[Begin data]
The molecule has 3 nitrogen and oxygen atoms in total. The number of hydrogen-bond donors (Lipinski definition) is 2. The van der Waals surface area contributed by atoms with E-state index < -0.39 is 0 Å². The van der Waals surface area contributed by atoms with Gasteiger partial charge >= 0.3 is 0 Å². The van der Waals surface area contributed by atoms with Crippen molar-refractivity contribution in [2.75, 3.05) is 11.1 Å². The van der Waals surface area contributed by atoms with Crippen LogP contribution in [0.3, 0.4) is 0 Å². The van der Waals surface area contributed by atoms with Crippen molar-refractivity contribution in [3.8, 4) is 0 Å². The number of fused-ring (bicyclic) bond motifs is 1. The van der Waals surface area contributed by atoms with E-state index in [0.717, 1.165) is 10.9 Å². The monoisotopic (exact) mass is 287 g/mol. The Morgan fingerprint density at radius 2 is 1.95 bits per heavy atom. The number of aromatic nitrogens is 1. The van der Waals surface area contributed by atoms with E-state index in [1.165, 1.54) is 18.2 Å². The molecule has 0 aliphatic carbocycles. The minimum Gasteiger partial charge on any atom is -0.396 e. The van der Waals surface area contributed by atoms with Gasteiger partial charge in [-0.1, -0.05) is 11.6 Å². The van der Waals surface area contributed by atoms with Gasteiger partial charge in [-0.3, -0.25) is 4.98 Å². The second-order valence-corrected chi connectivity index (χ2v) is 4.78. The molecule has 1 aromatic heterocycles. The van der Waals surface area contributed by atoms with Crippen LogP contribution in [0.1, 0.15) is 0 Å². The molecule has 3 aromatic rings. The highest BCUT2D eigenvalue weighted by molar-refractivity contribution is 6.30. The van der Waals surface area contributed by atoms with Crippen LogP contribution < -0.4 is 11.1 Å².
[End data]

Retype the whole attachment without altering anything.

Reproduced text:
The molecule has 3 nitrogen and oxygen atoms in total. The number of hydrogen-bond donors (Lipinski definition) is 2. The van der Waals surface area contributed by atoms with E-state index < -0.39 is 0 Å². The van der Waals surface area contributed by atoms with Gasteiger partial charge >= 0.3 is 0 Å². The van der Waals surface area contributed by atoms with Crippen molar-refractivity contribution in [2.75, 3.05) is 11.1 Å². The van der Waals surface area contributed by atoms with Crippen LogP contribution in [0.3, 0.4) is 0 Å². The van der Waals surface area contributed by atoms with Crippen molar-refractivity contribution in [3.8, 4) is 0 Å². The number of fused-ring (bicyclic) bond motifs is 1. The van der Waals surface area contributed by atoms with E-state index in [0.717, 1.165) is 10.9 Å². The monoisotopic (exact) mass is 287 g/mol. The Morgan fingerprint density at radius 2 is 1.95 bits per heavy atom. The number of aromatic nitrogens is 1. The van der Waals surface area contributed by atoms with E-state index in [1.165, 1.54) is 18.2 Å². The molecule has 0 aliphatic carbocycles. The minimum Gasteiger partial charge on any atom is -0.396 e. The van der Waals surface area contributed by atoms with Gasteiger partial charge in [-0.1, -0.05) is 11.6 Å². The van der Waals surface area contributed by atoms with Gasteiger partial charge in [-0.3, -0.25) is 4.98 Å². The second-order valence-corrected chi connectivity index (χ2v) is 4.78. The molecule has 1 aromatic heterocycles. The van der Waals surface area contributed by atoms with Crippen LogP contribution in [0.1, 0.15) is 0 Å². The molecule has 3 aromatic rings. The highest BCUT2D eigenvalue weighted by molar-refractivity contribution is 6.30. The van der Waals surface area contributed by atoms with Crippen LogP contribution < -0.4 is 11.1 Å².